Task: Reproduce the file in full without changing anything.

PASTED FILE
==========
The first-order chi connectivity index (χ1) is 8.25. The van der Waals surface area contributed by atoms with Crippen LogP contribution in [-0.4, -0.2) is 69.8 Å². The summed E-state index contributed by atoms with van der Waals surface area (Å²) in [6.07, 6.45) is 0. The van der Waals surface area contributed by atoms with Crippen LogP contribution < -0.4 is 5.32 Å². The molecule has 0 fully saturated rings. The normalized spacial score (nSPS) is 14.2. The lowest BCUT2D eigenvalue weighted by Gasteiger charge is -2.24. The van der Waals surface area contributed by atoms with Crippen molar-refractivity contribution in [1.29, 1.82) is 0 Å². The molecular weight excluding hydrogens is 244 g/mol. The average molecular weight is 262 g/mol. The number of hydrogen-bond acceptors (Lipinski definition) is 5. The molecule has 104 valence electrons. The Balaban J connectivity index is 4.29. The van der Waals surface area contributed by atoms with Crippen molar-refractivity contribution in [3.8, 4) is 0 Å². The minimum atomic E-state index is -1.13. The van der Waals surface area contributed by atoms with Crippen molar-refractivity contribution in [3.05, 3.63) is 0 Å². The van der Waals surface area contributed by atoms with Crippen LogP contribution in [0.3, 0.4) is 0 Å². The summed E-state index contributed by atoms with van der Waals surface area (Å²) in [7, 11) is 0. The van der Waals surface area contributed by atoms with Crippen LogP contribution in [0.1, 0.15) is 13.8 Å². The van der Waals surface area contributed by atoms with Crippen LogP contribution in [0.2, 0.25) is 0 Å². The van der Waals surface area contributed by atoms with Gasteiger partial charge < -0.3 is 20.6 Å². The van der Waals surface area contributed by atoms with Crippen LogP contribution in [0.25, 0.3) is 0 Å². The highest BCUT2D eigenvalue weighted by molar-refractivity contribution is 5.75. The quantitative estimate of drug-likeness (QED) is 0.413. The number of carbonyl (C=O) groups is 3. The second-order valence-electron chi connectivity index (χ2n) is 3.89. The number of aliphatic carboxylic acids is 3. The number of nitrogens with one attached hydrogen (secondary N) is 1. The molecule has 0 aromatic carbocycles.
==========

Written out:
The first-order chi connectivity index (χ1) is 8.25. The van der Waals surface area contributed by atoms with Crippen LogP contribution in [-0.4, -0.2) is 69.8 Å². The summed E-state index contributed by atoms with van der Waals surface area (Å²) in [6.07, 6.45) is 0. The van der Waals surface area contributed by atoms with Crippen LogP contribution < -0.4 is 5.32 Å². The molecule has 0 fully saturated rings. The normalized spacial score (nSPS) is 14.2. The lowest BCUT2D eigenvalue weighted by Gasteiger charge is -2.24. The van der Waals surface area contributed by atoms with Crippen molar-refractivity contribution in [1.29, 1.82) is 0 Å². The molecular weight excluding hydrogens is 244 g/mol. The average molecular weight is 262 g/mol. The number of hydrogen-bond acceptors (Lipinski definition) is 5. The molecule has 104 valence electrons. The Balaban J connectivity index is 4.29. The van der Waals surface area contributed by atoms with Crippen molar-refractivity contribution in [3.8, 4) is 0 Å². The minimum atomic E-state index is -1.13. The van der Waals surface area contributed by atoms with Crippen molar-refractivity contribution in [3.05, 3.63) is 0 Å². The van der Waals surface area contributed by atoms with Crippen LogP contribution in [0.3, 0.4) is 0 Å². The summed E-state index contributed by atoms with van der Waals surface area (Å²) in [7, 11) is 0. The van der Waals surface area contributed by atoms with Crippen LogP contribution in [0.1, 0.15) is 13.8 Å². The van der Waals surface area contributed by atoms with Crippen LogP contribution in [0.2, 0.25) is 0 Å². The van der Waals surface area contributed by atoms with Gasteiger partial charge < -0.3 is 20.6 Å². The van der Waals surface area contributed by atoms with Crippen LogP contribution in [0.25, 0.3) is 0 Å². The highest BCUT2D eigenvalue weighted by molar-refractivity contribution is 5.75. The quantitative estimate of drug-likeness (QED) is 0.413. The number of carbonyl (C=O) groups is 3. The second-order valence-electron chi connectivity index (χ2n) is 3.89. The number of aliphatic carboxylic acids is 3. The number of nitrogens with one attached hydrogen (secondary N) is 1. The molecule has 0 aromatic carbocycles.